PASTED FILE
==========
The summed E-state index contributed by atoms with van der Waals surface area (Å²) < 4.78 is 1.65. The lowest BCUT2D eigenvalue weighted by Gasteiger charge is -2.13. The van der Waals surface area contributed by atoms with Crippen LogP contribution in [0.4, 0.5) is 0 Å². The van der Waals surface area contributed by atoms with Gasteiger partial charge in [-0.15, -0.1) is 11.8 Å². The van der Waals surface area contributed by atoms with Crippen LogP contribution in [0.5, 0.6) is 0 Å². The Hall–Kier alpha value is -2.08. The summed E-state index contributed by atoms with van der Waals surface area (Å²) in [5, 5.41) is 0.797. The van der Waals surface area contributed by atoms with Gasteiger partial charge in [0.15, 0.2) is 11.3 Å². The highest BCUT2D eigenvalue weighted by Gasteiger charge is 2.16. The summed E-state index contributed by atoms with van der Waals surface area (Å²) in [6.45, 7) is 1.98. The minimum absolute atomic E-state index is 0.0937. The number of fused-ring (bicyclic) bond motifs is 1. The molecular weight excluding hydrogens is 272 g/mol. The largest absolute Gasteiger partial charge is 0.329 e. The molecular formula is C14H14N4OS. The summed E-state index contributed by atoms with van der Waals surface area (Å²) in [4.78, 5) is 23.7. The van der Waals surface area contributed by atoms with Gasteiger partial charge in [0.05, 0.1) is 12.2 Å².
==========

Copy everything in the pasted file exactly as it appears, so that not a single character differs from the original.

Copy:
The summed E-state index contributed by atoms with van der Waals surface area (Å²) < 4.78 is 1.65. The lowest BCUT2D eigenvalue weighted by Gasteiger charge is -2.13. The van der Waals surface area contributed by atoms with Crippen LogP contribution in [0.4, 0.5) is 0 Å². The van der Waals surface area contributed by atoms with Gasteiger partial charge in [-0.15, -0.1) is 11.8 Å². The van der Waals surface area contributed by atoms with Crippen LogP contribution in [0.5, 0.6) is 0 Å². The Hall–Kier alpha value is -2.08. The summed E-state index contributed by atoms with van der Waals surface area (Å²) in [5, 5.41) is 0.797. The van der Waals surface area contributed by atoms with Gasteiger partial charge in [0.15, 0.2) is 11.3 Å². The highest BCUT2D eigenvalue weighted by Gasteiger charge is 2.16. The summed E-state index contributed by atoms with van der Waals surface area (Å²) in [6.45, 7) is 1.98. The minimum absolute atomic E-state index is 0.0937. The number of fused-ring (bicyclic) bond motifs is 1. The molecular weight excluding hydrogens is 272 g/mol. The largest absolute Gasteiger partial charge is 0.329 e. The molecular formula is C14H14N4OS. The summed E-state index contributed by atoms with van der Waals surface area (Å²) in [4.78, 5) is 23.7. The van der Waals surface area contributed by atoms with Gasteiger partial charge in [0.05, 0.1) is 12.2 Å².